10 Slutty Books To Read Before Summer Ends

These tomes are best enjoyed while temperatures are high and inhibitions are low.

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A selection of slutty books for summer.
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Every summer, I give myself over to the senses. I eat stone fruit with my bare hands, fill my home with bodega bouquets, and read until I feel as if my brain has left my body.

Last summer, I couldn’t get enough nonfiction. I read dishy, Hollywood-adjacent memoirs like Tina Brown’s The Vanity Fair Diaries and Julia Phillips’ You’ll Never Eat Lunch In This Town Again. I discovered (and then devoured) the work of Caroline Knapp, whose books Drinking: A Love Story and Appetites are unflinching examinations of her alcoholism and anorexia. But when it came time to embark on this summer’s reading, I found myself drawn to a genre I couldn’t quite find a name for. One that I took to calling, “slutty books.”

It all started with Madelaine Lucas’ Thirst For Salt the story of a young woman who becomes enthralled with an older “townie” during a visit to the coast of Australia — which I read in two sittings while guzzling Arnold Palmers. Then a friend recommended Megan Nolan’s Acts of Desperation (more on that one later), and another suggested Susanna Moore’s seminal In The Cut.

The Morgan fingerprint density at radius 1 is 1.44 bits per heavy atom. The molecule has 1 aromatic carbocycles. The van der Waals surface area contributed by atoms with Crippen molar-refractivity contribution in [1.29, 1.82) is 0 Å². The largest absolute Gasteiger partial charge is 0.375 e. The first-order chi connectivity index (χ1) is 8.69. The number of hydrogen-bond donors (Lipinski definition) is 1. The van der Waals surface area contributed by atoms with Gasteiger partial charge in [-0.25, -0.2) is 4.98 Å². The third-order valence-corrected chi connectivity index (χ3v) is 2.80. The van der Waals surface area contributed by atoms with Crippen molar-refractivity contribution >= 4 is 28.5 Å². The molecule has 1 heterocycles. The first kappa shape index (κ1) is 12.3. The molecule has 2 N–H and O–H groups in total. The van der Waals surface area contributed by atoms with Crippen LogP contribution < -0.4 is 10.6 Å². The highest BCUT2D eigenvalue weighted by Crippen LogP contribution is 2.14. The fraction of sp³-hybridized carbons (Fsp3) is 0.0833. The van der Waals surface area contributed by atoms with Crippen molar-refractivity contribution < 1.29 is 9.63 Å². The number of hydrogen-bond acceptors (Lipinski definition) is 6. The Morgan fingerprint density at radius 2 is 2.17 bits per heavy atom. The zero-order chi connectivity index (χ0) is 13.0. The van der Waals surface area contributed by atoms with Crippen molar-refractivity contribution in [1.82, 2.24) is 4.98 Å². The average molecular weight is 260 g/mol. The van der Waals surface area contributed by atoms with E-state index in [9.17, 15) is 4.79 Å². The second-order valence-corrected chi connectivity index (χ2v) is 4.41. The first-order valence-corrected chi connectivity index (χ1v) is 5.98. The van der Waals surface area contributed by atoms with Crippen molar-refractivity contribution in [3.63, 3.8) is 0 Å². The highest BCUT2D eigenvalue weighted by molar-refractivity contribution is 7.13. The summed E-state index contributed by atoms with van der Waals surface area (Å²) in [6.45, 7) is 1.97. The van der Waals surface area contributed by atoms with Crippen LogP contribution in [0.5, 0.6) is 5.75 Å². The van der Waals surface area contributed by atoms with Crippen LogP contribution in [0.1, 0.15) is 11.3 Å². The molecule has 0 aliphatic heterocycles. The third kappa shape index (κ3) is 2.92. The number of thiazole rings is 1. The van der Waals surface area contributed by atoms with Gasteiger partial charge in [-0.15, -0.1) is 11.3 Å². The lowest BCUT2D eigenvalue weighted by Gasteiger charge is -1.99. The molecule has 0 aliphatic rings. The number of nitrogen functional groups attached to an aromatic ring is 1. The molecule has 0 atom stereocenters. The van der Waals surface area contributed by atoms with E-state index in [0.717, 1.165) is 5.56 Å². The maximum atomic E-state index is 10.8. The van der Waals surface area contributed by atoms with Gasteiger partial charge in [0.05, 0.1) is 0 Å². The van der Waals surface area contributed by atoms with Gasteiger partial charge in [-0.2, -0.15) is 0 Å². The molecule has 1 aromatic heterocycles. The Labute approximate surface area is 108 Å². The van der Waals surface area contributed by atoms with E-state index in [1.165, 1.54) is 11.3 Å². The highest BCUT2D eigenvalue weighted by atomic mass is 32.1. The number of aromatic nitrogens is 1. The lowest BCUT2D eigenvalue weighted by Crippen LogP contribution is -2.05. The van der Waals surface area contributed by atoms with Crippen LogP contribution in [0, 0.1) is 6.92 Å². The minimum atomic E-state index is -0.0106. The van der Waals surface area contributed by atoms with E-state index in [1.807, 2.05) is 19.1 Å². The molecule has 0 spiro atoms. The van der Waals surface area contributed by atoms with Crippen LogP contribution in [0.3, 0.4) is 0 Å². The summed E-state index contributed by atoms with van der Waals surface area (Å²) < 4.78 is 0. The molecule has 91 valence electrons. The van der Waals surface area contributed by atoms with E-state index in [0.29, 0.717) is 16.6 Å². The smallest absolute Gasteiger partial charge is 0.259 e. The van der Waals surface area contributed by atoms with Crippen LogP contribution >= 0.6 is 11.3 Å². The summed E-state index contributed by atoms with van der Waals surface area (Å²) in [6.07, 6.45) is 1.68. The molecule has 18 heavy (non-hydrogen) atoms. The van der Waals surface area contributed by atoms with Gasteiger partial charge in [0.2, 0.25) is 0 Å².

As I made my way through more and more of these “slutty books,” I kept thinking about what actually united these titles. (Aside from them all being what I’ve jokingly referred to as “Sally Rooney-core.”) And what I’ve found is that while they all traffic in sex, they’re decidedly not romance novels. Because unlike a romance novel, here there’s no promise of a happy ending. (In fact, more often than not, there isn’t one.) Instead, these book’s inherent promise is that there will be an exploration of desire — in all its most visceral, and emotionally treacherous glory. And what feels more sensory (or slutty) than that?